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Darfur’s nomads: assisting an overlooked demographic

© UNICEF Sudan/2005/Townsend
Ali Fadah, the future sheik of his clan, on his camel in Darfur.

By Dorn Townsend

FAGOO, North Darfur, Sudan, 17 November 2005 - Shortly after the beginning of the autumn school term, rebels surrounded Ibrahim Abdullah’s nomadic boarding school and set it on fire. Many of Ibrahim’s classmates died. Bleeding from a bullet wound in his right arm, which would later be amputated, the 10-year-old escaped into the back country. He resumed his nomadic lifestyle, wandering up and down Darfur and spending his days looking after his family’s camels and goats. For two years he did not go to school.

Much attention has been paid to the millions of internally displaced persons in Darfur, who lost homes and family members from attacks by government forces backed by Janjaweed militia. Considerably less attention, however, has been paid to Darfur’s large nomad population – over a million people accounting for a quarter of the region’s population. Two years into the civil war most of this group still receives no international assistance. Yet indications exist that members of this demographic are also suffering, hugely.

© UNICEF Sudan/2005/Townsend
Mohammed Said and his sister Eman.

Up to now getting information about the needs in nomads’ areas has been difficult. To be sure, it is something of an oxymoron to refer to nomads as having their own areas. After all, they are already internally displaced, a demographic that is constantly on the move through the countryside. But until the war, Darfur’s nomads did have some stability in their movements, marching columns of their herds along traditional migration routes. Now those accustomed migrations have been disrupted. Thus, to reach Darfur’s remote nomads, one must travel to unexplored areas. Finding these nomads means venturing off roads into bumpy landscapes dotted with abundant quicksand.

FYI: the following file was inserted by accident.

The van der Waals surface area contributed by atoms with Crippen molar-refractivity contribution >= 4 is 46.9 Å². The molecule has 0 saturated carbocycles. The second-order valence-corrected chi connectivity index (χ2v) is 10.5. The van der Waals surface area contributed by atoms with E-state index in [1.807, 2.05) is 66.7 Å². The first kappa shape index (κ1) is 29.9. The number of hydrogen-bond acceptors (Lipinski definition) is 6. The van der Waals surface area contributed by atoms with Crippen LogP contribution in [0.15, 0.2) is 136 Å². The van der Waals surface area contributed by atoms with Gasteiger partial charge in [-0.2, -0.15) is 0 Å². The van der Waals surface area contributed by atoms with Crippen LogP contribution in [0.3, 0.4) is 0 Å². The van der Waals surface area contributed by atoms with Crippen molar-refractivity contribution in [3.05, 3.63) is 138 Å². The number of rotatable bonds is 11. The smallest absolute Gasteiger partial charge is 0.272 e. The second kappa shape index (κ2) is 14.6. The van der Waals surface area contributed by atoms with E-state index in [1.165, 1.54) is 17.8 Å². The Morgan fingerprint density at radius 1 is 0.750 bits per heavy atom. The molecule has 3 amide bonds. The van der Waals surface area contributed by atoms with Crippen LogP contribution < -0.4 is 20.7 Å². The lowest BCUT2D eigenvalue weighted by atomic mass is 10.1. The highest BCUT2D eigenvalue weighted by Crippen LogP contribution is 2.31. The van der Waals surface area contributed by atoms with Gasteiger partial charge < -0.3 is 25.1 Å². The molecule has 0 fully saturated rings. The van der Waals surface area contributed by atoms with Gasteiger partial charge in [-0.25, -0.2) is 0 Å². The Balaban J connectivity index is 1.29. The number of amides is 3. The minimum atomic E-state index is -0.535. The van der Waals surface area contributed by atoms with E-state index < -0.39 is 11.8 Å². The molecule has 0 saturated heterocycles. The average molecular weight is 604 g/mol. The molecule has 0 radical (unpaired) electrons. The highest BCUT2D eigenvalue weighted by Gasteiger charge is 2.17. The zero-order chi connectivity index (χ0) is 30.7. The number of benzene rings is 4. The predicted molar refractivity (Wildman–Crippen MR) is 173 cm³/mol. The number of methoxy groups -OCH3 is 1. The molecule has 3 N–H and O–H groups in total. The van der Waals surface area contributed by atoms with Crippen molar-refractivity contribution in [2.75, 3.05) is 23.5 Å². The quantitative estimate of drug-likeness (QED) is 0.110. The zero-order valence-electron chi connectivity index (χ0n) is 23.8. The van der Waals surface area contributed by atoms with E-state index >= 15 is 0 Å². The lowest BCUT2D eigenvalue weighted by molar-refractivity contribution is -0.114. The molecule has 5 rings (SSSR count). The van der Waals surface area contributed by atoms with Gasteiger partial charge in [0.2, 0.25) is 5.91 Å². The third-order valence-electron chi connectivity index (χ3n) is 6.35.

The devastating upshot is that nomads – particularly children and women – are deprived of their heretofore traditional access (largely they all did, in now-abandoned villages along their routes) to medicines and education.

“It’s important that we don’t take sides in this conflict,” said Naresh Gurung, UNICEF’s Resident Program Officer for North Darfur. “We’re here to help women and children affected by the war.”

© UNICEF Sudan/2005/Townsend
Before UNICEF provided tents, Darfur’s nomad children attended class under trees.


In collaboration with Al Massar, a Sudanese non-governmental organization (NGO) that works to better nomads’ lives, UNICEF is one of the first international organization to begin assisting Darfur’s nomads. So far that assistance has included efforts such as digging new wells, as well as providing medicine, training, and equipment for health clinics in tents, which are carried in by camel. UNICEF’s largest contribution, though, has been in the realm of education, where a growing number of mobile schools is being funded.

Each afternoon tent classrooms are unpacked from camels and UNICEF-trained teachers conduct classes from grades 1 to 5. These schools teach thousands of nomad children Arabic, mathematics, history, geography and English. Two years after his brush with the rebels Ibrahim Abdullah is again a student at one of these nomadic schools; to complete his homework over the last several months, he has taught himself to write with his left hand.

“When the nomad communities were attacked, they fled into the countryside, not the [refugee] camps,” said Fatima Sad, a teacher at one mobile school. “Students and parents wanted their children to get an education, but until recently there was just no opportunity.”



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